Sylvain Moreau
Partner | FCPA, FCGA, Pl. Fin., D. Fisc., TEP | Tax

It is generally known that the accrued gain on your principal residence is not taxable.

Without necessarily getting into the details, an individual who sells his residence knows that he is not required to report anything in his tax return and generally has no tax to pay.

If, however, you have more than one residence where each can be designated as a principal residence, a prescribed form (T2091) must be prepared to establish the portion of the gain that could be taxable. It’s not always necessary to send this form to the tax authorities. To address this lack of information and control, with very little fanfare, the federal tax authorities have introduced new rules for improving observation and administration of the tax system in this regard. Since there’s a risk of changes and certain surprises for taxpayers who do not follow these, it’s worth looking at them.

New obligations

Gone are the days when you could sell your residence without notifying the tax authorities. According to the new provisions, you will have to comply with disclosure obligations (starting with your 2016 tax return), if you disposed of your residence since January 1, 2016. To the extent that you lived in your residence for each of the years where you were the owner, the gain could be totally exempt and no tax be required. Up to here, nothing has changed.

However, you will henceforth have to report the acquisition year, the sale price and a description of the property. This means that if you have more than one dwelling and the property sold cannot be designated as your principal residence for each of the years you owned it, you will have to complete the prescribed form (T2091) to calculate the tax-free and taxable portions.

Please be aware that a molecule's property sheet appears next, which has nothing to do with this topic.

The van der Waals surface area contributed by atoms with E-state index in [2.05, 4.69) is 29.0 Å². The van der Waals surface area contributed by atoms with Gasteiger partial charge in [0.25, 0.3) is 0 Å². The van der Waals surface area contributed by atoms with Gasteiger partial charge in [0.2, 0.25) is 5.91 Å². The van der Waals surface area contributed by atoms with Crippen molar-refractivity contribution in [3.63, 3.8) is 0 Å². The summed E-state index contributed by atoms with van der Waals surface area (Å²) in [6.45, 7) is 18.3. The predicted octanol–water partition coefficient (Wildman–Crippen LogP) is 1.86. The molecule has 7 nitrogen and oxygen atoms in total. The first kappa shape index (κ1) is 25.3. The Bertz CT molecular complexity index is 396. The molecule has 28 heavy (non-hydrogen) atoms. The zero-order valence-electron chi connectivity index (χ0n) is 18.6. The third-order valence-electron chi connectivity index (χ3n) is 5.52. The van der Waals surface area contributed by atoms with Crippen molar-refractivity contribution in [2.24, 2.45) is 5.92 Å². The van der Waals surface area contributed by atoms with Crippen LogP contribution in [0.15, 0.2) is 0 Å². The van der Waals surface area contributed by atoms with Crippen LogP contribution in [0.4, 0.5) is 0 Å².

Don’t forget to declare the sale, otherwise…

Unless you declare the sale of your residence during the year, you will not be able to benefit from the exemption for a principal residence, such that the profit realized (called capital gain) will be taxable.

If you forget to declare the disposition and to designate it as a principal residence in the year of the sale, it would be in your best interest to ask the Canada Revenue Agency (CRA) to modify your income tax return and pay a penalty for late filing. This penalty will correspond to the lesser of the following two amounts:

  • $100 per late month calculated since the filing deadline;
  • $8,000.

Furthermore, individuals who have not reported the sale could be in for another surprise. The period during which the CRA can issue a new assessment (which is currently three years) will be indefinitely extended. The tax authorities will therefore have all the time needed to find delinquent taxpayers.

Tips

  • Make sure you comply with the new disclosures in order to benefit from the exemption for a principal residence;
  • If you forget to declare your principal residence, notify the tax authorities and pay the penalty applicable. It could be less costly than the capital gains tax;
  • Remember: keeping track of the cost of your property and related improvements will help reduce your tax bill;
  • New rules have also been provided if you’re a non-resident of Canada or if you hold a residence in a personal trust;
  • Consult a tax professional to avoid unpleasant surprises.

06 Jan 2017  |  Written by :

Sylvain Moreau is a partner at Raymond Chabot Grant Thornton. He is an expert in taxation for the...

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